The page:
You can't grow in your comfort zone: Lisa Bent on counselling, HR and self-awareness.

We sat down with author and SEEN Connects Head of HR Lisa Bent to discuss her story, her books and how counselling shaped her approach to Human Resources.

You're the Head of HR. How did you get into that? 


I fell into HR. At the time, I was a counsellor but needed a break. I took a receptionist role at an international media company. A PA position became available. I applied and got the job. Working closely with the international president was interesting and full-on. After 7 months, I missed working with an array of people so enquired about other opportunities. My boss told me there a HR Assistant position available and I transferred two weeks later. That is how I got in.


You're also an author. Can you explain your book Simona's Still Single?


It's about Symone Brown, a 37-year-old black woman from South London who is worried about her ticking biological clock. I take readers through her past to understand her present, with the hope she can change her future. I wanted to bring to light the anxious conversations that exist amongst close friends and give voice to this and dating issues from a black British perspective. So many more Black British authors have emerged since I was published in 2020 which is amazing. 


What are some key messages you hope readers take away?


That self-love is first love. You're not alone in your struggles. Healthy relationships can't come from fantasy.

Symona's Still Single, Lisa Bent

Can you share an example of how your work has affected someone?


As an HR professional, I helped an employee relocate to America. Though I left that company 9 years ago, he still messages me each Christmas, updating me on his life and thanking me even though he doesn't have to. As an author, I sometimes get lovely messages about how my book resonatedAs a counsellor, seeing my clients heal from emotional difficulties is always moving. There have been numerous memorable moments throughout. 


What do you think is the biggest misconception about HR?


That we just just hire and fire. I really dislike that term. We're actually people champions, commercially aware, and care for employees holistically. We ensure workers feel heard, valued, and recognised. Our value is so much more than people realise. I'd love to change the narrative on what HR does.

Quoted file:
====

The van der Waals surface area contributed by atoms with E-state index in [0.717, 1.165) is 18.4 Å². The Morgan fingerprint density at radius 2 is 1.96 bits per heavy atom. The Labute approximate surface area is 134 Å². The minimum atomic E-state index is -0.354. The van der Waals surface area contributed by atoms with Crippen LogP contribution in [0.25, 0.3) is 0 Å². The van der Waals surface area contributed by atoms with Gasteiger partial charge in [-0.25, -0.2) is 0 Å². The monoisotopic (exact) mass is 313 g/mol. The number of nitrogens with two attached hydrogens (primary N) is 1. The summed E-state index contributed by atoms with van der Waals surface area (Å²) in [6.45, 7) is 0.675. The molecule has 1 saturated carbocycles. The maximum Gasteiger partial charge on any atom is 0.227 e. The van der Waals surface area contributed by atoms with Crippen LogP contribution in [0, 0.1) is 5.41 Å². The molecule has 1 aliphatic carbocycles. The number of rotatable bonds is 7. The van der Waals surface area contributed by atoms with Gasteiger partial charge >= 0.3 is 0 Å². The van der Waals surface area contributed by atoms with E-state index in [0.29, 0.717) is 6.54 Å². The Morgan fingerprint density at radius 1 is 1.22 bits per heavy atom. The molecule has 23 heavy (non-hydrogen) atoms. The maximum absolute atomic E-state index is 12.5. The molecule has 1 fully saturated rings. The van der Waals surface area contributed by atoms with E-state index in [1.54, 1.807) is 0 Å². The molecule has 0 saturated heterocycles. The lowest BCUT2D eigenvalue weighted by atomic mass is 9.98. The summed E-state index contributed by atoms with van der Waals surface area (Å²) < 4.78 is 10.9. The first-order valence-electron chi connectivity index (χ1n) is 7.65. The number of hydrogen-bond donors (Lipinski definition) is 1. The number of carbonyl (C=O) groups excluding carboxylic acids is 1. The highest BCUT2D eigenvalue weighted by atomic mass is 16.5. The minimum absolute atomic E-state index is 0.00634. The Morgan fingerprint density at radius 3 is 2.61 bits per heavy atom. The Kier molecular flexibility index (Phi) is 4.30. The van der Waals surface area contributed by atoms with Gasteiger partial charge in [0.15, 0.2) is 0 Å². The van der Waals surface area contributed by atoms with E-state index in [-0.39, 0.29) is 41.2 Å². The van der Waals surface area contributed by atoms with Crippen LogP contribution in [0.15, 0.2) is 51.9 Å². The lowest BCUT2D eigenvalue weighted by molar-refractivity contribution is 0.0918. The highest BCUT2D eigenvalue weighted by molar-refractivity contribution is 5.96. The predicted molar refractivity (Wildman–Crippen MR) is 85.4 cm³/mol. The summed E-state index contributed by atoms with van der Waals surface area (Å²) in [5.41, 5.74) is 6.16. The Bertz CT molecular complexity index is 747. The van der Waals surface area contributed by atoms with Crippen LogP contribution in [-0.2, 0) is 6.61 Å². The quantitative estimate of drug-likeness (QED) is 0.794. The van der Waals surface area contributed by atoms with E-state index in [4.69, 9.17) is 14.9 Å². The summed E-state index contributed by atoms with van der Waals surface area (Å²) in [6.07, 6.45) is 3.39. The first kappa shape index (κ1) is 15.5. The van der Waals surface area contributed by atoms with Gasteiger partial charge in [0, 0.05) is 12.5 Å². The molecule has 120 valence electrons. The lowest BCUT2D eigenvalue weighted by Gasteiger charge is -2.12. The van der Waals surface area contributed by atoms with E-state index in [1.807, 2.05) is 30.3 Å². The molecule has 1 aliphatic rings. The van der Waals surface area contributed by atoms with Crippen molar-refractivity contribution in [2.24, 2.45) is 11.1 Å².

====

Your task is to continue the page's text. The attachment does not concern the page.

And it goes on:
What's had the biggest impact on your career?


Counselling, because it's helped me understand myself and show up fully as a result. I have empathy yet accountability. I care about communication and individuals. My HR approach is holistic because everyone is different. Counselling has positively impacted everything — relationships, work, life.

Based on your experience, what advice would you give someone starting an HR career today?


There's no one route into HR. But understand the importance of boundaries, confidentiality, and being a people champion. Continuous development is a must to stay current. Have a rounded knowledge of politics, finance, wellbeing trends, etc; to advise the business. Diverse skills are a strength, not a weakness. A colourful CV is an asset. 


What are some common truths or similarities you've noticed in the people you've counselled?


From a psychological perspective, our adult selves are informed by our childhoods - that's true of everyone. A commonality is that people naturally resist self-reflection. Society can be blamed, but I come from a place of asking "What role did you play?" and "How can you respond differently?" You can't control others, only yourself. So, in any situation, what can you do to feel heard, empowered, and express yourself? I may work with the other party, but also encourage personal accountability. 


Pushing introspection outside of the counselling room doesn’t happen. In politics, parties just blame each other instead of taking responsibility. The same applies in business. I can speak to one person but also ask "How will you show up differently to improve this?" People become powerless without self-inquiry. Counselling aims to provide lifelong tools to take responsibility for shaping your life by becoming more self-aware.


I think there’s a misconception that counselling is only for when something bad happens.


Yes, I think America has a different approach — counselling is seen as necessary for balance, awareness, and taking control of your life. Here the stigma is you only go when you hit rock bottom, but that's too late. It's not too late to get help, but issues could be addressed sooner. If we were more self-aware, we'd know unhealthy habits can cause imbalance and deteriorating mental health. We can see problematic behaviours and make changes before reaching crisis. But with little promotion of self-inquiry, problems escalate.


The modern world contributes to these issues. Do you think counselling could help?


Life will always have ups and downs — that's its purpose. You can’t grow in your comfort zone. Would life look different if counselling was taught in schools? Yes. Students would gain helpful tools before adulthood. Is it realistic for teachers to provide this on top of their workload? No. But adults who see counselling positively could parent in more well-rounded, empathetic ways, instilling resilience in children. With early skills, youth may become more self-aware adults. I'm very passionate about normalising counselling!


What projects are you currently working on that you're excited about?


On the book front, I'm working on a sequel to Symona’s Still Single. In my HR role, it's always about adding value for employees, creating opportunities, and building an inclusive workforce.


Thanks Lisa!




Lisa Bent

This website uses cookies. By using this website and its content you accept these cookies.
Learn more